Vilnius’s Jewish influence until the 20th century has led to it being described as the “Jerusalem of Lithuania.” Napoleon named it “the Jerusalem of the North” as he was passing through in 1812. The “Vilna Shas” became the standard for the printing of all editions of the Talmud until today. A major scholar of Judaism and Kabbalah who lived in Vilna was Rabbi Eliyahu ben Solomon Zalman, the famed “Gaon of Vilna” (1720-97), who astounded and impressed the Jewish world when at age 6, he delivered a homily in Vilna’s largest synagogue. The synagogue, a magnificent and grand structure built in the 17th century, was damaged during the war in a Nazi bombing raid and destroyed completely by the Soviets after the war. It has been replaced by a nondescript, two-story building and nothing but a plaque and sculpture of the Vilna Gaon remain in the area. The nearby Vilna Gaon Jewish State Museum is dedicated to the history of Jewish life in Lithuania.

Eleventh-grade students Guste Butenaite, Laura Rakauskaite and Rimante Skarnulyte, along with their teacher Diana Murauskiene and headmaster Zilvinas Damijonaitis, met with JNS in the quiet lakeside city of Vievis, on the outskirts of Vilnius, before the annual commemoration of Vilna’s liquidation on Sept. 23, to discuss what they learn about the Holocaust.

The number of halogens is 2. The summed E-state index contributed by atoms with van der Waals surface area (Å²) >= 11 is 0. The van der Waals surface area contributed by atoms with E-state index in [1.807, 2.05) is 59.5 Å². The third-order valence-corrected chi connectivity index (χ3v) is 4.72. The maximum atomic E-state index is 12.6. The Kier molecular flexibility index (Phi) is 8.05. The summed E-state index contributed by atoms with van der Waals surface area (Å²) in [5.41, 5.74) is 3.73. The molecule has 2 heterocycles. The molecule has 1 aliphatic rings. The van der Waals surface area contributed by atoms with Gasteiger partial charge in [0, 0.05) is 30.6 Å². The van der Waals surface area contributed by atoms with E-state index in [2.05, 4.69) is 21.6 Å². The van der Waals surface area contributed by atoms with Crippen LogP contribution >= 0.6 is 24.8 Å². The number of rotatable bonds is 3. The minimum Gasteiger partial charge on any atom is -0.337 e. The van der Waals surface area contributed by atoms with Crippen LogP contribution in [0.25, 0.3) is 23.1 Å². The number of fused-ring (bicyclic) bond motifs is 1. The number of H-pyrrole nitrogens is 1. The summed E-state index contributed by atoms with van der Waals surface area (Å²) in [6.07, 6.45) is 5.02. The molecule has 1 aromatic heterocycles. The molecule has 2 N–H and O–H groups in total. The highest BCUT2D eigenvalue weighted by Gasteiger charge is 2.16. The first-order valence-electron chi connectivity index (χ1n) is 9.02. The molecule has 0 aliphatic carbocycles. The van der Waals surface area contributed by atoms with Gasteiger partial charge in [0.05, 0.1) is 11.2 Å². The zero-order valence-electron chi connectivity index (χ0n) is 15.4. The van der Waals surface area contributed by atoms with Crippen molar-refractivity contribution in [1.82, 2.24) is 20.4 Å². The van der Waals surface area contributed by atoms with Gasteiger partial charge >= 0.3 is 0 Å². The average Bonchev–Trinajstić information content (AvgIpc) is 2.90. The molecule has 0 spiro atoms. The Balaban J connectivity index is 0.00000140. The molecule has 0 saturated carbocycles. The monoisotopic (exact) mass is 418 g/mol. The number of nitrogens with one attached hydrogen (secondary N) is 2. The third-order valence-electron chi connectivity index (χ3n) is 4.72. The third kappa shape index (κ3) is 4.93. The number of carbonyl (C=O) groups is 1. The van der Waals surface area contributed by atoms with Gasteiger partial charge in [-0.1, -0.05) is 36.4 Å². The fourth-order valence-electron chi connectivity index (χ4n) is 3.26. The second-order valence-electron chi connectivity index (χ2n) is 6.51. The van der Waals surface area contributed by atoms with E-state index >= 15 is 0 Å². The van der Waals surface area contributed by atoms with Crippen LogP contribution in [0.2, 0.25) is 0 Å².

The students said that as part of their Holocaust studies in school, they created an interactive map that showed where Jews had lived throughout the country. They also said they had had the opportunity to meet Holocaust survivors and watch videos of survivors’ testimonies on YouTube.

The headmaster explained that while in some schools, there is a lack of readiness or competence to teach such sensitive subjects, many students in other schools are actively involved and eager to learn about the Holocaust. There is a team of teachers who work together with the students and, in addition to classroom lessons, the teachers also engage the students in interactive projects, theater productions, and field trips to memorial sites.

And while there exists a heavy focus on the Holocaust, the students said they also learn about Judaism in the 21st century, as well as Jewish life, culture, and traditions and they are learning about what causes anti-Semitism and how to minimize or eradicate it.

This is, of course, encouraging, but it can never be enough.

Lithuania’s Prime Minister Ingride Simonyte told JNS there is always more to do in terms of Holocaust education.

“The main point is to be constant,” she said. “Not to just do a lot now and then nothing. It is not the intensity that matters, but the consistency.”